How AI could revolutionize sports: Coaches use algorithms to improve productivity, prevent injuries

Imagine a stadium where ultra-high-definition video broadcasts and drones carrying cameras track individual players’ bends during play, how high they jump or run fast – and use AI to accurately identify the risk of injury to athletes. in real time.

Coaches and elite athletes rely on new technologies that combine artificial intelligence with video to predict injuries before they occur, and provide customized training and training prescriptions to reduce the risk of injury. In the coming years, computer vision technologies similar to those used in airport face recognition systems will take this analysis to a new level, making portable sensors widely used by athletes today unnecessary, experts say. sports analytics.

This data revolution will mean that some overuse injuries could be significantly reduced in the future, said Stephen Smith, CEO and founder of Kitman Labs, a data company operating in several professional sports leagues with offices in Silicon Valley and Dublin. “There are athletes who treat their bodies as a business and have started using data and information to manage better,” he said. “We will see many more athletes play much longer and play at the highest level much longer.”

While offering perspectives on maintaining players’ health, this new frontier of AI and sport also raises difficult questions about who will have this valuable information – individual athletes or team managers and coaches who benefit from this data. Concerns about confidentiality are also emerging.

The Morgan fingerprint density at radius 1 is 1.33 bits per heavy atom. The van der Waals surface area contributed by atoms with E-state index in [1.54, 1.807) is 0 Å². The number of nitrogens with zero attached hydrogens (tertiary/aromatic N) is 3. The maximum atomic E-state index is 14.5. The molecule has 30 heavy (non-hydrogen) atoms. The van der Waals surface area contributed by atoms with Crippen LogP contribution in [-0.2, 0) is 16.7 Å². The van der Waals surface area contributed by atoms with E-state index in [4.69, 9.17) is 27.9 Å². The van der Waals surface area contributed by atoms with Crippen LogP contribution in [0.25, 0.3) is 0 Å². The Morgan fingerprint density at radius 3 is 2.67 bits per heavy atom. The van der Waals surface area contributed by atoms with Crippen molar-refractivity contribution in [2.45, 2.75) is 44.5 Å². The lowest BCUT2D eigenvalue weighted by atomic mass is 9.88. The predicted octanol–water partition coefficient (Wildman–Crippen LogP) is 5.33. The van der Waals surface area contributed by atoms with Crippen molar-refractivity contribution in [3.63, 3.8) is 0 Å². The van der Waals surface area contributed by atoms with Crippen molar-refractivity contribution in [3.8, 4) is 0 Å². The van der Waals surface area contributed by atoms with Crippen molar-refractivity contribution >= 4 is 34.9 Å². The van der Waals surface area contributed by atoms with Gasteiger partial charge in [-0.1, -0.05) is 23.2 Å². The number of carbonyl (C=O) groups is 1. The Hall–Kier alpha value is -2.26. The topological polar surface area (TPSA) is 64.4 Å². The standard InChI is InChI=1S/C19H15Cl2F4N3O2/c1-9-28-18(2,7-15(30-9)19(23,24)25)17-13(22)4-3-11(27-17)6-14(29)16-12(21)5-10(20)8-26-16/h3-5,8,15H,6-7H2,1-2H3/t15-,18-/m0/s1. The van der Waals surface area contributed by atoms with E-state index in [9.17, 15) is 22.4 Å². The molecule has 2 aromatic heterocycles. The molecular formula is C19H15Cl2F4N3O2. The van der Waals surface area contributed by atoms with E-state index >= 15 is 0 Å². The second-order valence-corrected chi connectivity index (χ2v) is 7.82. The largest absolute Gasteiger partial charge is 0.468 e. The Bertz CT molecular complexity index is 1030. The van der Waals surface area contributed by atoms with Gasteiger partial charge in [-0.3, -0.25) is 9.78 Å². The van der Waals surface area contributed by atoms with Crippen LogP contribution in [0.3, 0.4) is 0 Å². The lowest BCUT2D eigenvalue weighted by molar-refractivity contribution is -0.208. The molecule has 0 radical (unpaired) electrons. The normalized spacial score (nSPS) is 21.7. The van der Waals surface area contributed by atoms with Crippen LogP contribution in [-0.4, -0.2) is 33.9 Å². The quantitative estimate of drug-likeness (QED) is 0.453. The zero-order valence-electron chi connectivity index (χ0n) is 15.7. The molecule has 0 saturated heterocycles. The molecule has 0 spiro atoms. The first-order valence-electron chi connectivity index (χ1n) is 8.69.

A baseball app called Mustard is among those already using computer vision. Videos recorded and sent by users are compared to a database of moves by professional pitchers, directing the app to offer prescribed exercises aimed at more efficient throwing. The Mustard, which is available in a free download, is designed to help ambitious players improve their performance and avoid repetitive movements that can cause long-term pain and injury, according to the CEO and co-founder. Rocky Collis.

The Mustard app records the mechanical movements of the baseball pitcher using computer vision technology.


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mustard

Computer vision is also entering applications for other sports, such as golf, and promises to be important for both amateurs and professionals in the future. Algorithms using a form of AI known as machine learning, which extracts statistics from sensors and can analyze changes in body position or movement that could indicate fatigue, weakness, or potential injury, are now more widely used. The Liverpool Football Club in the United Kingdom said it had reduced the number of injuries to its players by a third from last season after adopting an AI-based data analysis program from Zone7. The information is used to adapt training instructions and to offer optimal rest time.

Football is one of the biggest users of artificial intelligence-based data analysis, as teams seek every kind of advantage in global sport. But some individual sports are also beginning to use these technologies. At the 2022 Beijing Winter Olympics, ten American skaters used a system called 4D Motion, developed by New Jersey-based 4D Motion Sports, to help track the fatigue that can result from making too many jumps. in fact, says Lindsay Slater, a sports science figure skating manager in the United States and an assistant professor of physical therapy at the University of Illinois at Chicago. The skaters attached a small device to their thighs and then reviewed the movement data with their coach when the workout was over.